1. In a proof-of-concept study of 35 patients with ovarian or endometrial cancer, the use of uterine cavity lavage successfully produced malignant cells for DNA mutation analysis in all cases.
Evidence Rating Level: 3 (Average)
Study Rundown: Ovarian cancer (OC) and endometrial cancer (EC) account for a significant proportion of deaths related to gynecologic cancers. A significant proportion of these patients present with advanced disease, as there are limited tools for screening and early diagnosis. Previous studies have demonstrated that liquid Papanicolaou tests may collect shed cancer cells within the cervix. Thus, the purpose of this proof-of-concept study was to investigate whether lavage of the uterine cavity can be used to collect and identify gynecological cancer cells.
The trial performed uterine cavity lavage in 35 patients with known diagnosis of OC and EC along with 27 patients with benign gynecological conditions. Specific mutations within these malignant cells were detected using next-generation sequencing and singleplex amplification analysis. At the conclusion of the trial, uterine cavity lavage produced adequate malignant cells for analysis in all patients. Furthermore, more than 80% of the OC and EC patient cohort had specific mutations detected in sequencing analysis. Of note, the specific mutations in the OC and EC cohort were significantly different from that of the benign disease cohort. The results of this trial support further investigations of uterine cavity lavage as a potential diagnostic test for OC and EC. The study was limited by the small sample size and the lack of patients with early disease. Additional large, prospective trials in patients are needed to determine the utility of uterine cavity lavage as a diagnostic and potential screening tool for OC and EC.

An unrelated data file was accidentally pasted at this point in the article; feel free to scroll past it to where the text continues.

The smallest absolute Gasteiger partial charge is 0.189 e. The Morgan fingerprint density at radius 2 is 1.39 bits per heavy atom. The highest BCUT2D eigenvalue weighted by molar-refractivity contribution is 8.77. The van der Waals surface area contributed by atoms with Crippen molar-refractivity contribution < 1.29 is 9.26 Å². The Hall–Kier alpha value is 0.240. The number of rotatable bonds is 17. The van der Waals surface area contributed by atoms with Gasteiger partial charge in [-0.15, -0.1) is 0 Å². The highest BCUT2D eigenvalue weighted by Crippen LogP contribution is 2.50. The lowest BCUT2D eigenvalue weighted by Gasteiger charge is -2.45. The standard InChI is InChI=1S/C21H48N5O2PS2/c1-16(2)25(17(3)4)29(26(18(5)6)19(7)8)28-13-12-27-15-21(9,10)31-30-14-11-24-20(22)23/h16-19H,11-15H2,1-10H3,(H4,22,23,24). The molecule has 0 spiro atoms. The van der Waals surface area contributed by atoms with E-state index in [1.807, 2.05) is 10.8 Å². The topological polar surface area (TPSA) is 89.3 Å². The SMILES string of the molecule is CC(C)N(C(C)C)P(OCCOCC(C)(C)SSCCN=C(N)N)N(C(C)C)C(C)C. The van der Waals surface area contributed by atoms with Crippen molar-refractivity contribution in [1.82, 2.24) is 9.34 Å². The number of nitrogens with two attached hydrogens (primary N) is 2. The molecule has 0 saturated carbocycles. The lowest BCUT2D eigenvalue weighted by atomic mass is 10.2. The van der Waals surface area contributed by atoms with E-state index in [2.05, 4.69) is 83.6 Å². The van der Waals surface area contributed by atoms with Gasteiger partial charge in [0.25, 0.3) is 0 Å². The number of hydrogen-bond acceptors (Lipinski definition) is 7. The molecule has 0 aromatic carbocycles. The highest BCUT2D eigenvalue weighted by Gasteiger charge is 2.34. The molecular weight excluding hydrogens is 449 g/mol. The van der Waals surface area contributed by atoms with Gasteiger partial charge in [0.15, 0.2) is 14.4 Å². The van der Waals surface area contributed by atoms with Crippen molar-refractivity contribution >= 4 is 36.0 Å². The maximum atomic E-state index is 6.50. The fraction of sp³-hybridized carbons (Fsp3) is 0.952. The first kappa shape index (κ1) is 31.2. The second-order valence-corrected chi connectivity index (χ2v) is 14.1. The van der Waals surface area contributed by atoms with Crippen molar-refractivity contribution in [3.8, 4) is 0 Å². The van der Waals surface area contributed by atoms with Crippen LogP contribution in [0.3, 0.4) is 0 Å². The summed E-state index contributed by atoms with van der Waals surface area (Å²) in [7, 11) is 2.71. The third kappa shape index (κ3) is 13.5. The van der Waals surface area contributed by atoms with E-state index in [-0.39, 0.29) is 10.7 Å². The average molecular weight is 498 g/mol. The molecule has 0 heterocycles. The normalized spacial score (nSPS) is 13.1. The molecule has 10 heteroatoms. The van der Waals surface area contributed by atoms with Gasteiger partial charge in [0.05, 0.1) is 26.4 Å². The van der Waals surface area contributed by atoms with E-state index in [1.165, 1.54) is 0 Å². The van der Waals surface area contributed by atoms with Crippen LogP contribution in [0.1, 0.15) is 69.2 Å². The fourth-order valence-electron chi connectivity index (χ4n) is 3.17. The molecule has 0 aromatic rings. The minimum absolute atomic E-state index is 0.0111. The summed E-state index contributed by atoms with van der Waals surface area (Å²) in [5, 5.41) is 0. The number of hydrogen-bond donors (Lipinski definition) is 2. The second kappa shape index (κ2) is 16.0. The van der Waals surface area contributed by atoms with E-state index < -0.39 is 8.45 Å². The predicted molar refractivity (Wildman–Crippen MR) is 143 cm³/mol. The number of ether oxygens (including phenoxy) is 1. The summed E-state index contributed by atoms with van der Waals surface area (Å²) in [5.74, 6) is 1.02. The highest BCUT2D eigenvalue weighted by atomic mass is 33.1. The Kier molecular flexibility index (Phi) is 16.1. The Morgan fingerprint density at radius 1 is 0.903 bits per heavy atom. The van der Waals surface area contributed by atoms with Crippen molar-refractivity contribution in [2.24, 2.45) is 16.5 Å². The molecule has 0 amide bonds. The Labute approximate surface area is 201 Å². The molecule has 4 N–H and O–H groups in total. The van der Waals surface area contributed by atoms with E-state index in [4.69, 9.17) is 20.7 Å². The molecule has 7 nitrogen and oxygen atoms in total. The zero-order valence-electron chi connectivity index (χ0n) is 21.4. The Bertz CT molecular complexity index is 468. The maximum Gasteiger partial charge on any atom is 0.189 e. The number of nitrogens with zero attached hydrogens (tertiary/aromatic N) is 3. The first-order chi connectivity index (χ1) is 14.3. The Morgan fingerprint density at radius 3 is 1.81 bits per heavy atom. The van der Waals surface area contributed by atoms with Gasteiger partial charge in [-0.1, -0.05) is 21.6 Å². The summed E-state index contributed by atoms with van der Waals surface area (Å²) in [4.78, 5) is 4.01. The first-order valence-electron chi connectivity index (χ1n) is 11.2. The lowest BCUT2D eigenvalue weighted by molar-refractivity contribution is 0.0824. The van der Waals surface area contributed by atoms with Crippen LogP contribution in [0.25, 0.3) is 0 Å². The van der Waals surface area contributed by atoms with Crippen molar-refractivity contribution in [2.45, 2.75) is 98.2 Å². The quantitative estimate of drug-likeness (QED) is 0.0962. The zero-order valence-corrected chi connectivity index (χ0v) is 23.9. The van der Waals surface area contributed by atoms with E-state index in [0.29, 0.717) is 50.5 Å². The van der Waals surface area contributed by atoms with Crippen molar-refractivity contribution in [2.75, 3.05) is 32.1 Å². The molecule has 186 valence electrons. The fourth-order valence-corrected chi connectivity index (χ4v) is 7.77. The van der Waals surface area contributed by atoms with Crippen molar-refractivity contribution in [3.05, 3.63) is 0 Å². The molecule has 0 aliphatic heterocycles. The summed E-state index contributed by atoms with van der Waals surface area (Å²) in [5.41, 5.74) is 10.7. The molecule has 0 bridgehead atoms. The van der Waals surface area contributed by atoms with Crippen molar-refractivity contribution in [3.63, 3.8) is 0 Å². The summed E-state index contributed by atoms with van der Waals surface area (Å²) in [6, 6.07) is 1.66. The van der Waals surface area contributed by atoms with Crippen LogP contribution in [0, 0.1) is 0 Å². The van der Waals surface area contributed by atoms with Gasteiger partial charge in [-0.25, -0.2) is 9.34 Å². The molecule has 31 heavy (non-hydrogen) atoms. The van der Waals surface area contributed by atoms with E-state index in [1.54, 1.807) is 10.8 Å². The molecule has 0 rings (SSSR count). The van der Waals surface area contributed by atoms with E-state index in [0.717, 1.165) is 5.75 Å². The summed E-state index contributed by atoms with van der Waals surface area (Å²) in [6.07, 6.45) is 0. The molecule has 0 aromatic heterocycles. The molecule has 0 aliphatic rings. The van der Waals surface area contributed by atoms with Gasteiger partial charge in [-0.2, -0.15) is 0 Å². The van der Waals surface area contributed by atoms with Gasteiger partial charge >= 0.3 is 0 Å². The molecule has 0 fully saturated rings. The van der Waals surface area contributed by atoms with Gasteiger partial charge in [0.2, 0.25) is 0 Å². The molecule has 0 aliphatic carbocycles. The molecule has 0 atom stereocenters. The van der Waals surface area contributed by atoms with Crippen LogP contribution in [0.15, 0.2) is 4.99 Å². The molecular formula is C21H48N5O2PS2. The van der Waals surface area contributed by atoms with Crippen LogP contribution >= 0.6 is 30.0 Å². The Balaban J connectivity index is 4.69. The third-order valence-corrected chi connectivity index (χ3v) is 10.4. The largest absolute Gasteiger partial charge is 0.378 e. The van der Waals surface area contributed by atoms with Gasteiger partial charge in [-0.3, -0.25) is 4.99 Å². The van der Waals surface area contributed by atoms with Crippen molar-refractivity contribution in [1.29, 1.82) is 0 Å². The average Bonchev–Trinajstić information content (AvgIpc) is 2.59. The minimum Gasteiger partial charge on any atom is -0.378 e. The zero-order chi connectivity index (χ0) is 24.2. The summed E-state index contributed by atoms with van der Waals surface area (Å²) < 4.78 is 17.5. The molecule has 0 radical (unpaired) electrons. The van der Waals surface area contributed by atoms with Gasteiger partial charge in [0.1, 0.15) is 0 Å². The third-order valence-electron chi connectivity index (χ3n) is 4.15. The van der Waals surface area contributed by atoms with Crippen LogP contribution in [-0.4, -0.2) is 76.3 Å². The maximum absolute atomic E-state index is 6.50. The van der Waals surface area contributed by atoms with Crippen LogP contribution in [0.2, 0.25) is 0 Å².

In-Depth [prospective cohort]: This study included a total of 65 patients with OC (n = 30), EC (n = 5), benign gynecologic lesions (n = 27), and other malignancies (n = 3). Patients were excluded if they had a history of greater than one primary malignancy, previous tubal ligation or germline mutations. All uterine lavage specimens were analyzed using next-generation sequencing (NGS) or singleplex amplification and compared with the corresponding tumor tissue analysis. At the conclusion of the trial, all lavage samples returned sufficient amounts of DNA for testing. Overall, 80% of the OC cohort and 100% of the EC cohort had specific mutations detected on NGS or singleplex amplification. The majority of patients with OC had TP53 mutations. In the benign gynecological disease cohort, the majority of patients demonstrated specific mutation in the KRAS gene, which was not significantly detected in the OC or EC mutational analysis.
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